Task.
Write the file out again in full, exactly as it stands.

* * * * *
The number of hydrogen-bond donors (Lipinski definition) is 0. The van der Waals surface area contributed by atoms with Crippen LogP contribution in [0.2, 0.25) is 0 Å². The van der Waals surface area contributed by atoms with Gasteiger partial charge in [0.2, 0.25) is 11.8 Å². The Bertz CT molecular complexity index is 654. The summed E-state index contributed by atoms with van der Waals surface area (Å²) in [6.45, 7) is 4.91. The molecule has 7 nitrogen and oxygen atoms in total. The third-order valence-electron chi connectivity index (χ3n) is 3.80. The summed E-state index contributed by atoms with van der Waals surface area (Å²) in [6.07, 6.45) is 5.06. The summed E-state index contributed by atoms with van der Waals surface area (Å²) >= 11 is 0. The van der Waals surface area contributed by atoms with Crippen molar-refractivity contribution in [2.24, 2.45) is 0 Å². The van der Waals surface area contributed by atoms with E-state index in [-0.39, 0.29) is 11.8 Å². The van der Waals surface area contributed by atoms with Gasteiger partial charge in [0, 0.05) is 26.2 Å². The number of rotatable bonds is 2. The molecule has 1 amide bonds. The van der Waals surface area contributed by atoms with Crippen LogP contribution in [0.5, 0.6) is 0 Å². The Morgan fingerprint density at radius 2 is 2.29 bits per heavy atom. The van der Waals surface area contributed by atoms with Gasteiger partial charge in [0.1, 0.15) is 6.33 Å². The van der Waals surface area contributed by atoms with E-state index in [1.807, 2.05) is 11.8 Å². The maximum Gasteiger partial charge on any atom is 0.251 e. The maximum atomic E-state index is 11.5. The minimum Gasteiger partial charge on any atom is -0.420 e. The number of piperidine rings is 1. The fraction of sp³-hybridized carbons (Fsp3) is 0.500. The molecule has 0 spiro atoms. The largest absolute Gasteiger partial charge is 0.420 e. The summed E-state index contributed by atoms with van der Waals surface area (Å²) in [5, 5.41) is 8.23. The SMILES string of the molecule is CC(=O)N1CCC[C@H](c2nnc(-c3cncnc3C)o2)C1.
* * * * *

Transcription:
The number of hydrogen-bond donors (Lipinski definition) is 0. The van der Waals surface area contributed by atoms with Crippen LogP contribution in [0.2, 0.25) is 0 Å². The van der Waals surface area contributed by atoms with Gasteiger partial charge in [0.2, 0.25) is 11.8 Å². The Bertz CT molecular complexity index is 654. The summed E-state index contributed by atoms with van der Waals surface area (Å²) in [6.45, 7) is 4.91. The molecule has 7 nitrogen and oxygen atoms in total. The third-order valence-electron chi connectivity index (χ3n) is 3.80. The summed E-state index contributed by atoms with van der Waals surface area (Å²) in [6.07, 6.45) is 5.06. The summed E-state index contributed by atoms with van der Waals surface area (Å²) >= 11 is 0. The van der Waals surface area contributed by atoms with Crippen molar-refractivity contribution in [2.24, 2.45) is 0 Å². The van der Waals surface area contributed by atoms with E-state index in [-0.39, 0.29) is 11.8 Å². The van der Waals surface area contributed by atoms with Gasteiger partial charge in [0, 0.05) is 26.2 Å². The number of rotatable bonds is 2. The molecule has 1 amide bonds. The van der Waals surface area contributed by atoms with Crippen LogP contribution in [0.5, 0.6) is 0 Å². The Morgan fingerprint density at radius 2 is 2.29 bits per heavy atom. The van der Waals surface area contributed by atoms with Gasteiger partial charge in [0.1, 0.15) is 6.33 Å². The van der Waals surface area contributed by atoms with E-state index in [1.807, 2.05) is 11.8 Å². The maximum Gasteiger partial charge on any atom is 0.251 e. The maximum atomic E-state index is 11.5. The minimum Gasteiger partial charge on any atom is -0.420 e. The number of piperidine rings is 1. The fraction of sp³-hybridized carbons (Fsp3) is 0.500. The molecule has 0 spiro atoms. The largest absolute Gasteiger partial charge is 0.420 e. The summed E-state index contributed by atoms with van der Waals surface area (Å²) in [5, 5.41) is 8.23. The SMILES string of the molecule is CC(=O)N1CCC[C@H](c2nnc(-c3cncnc3C)o2)C1.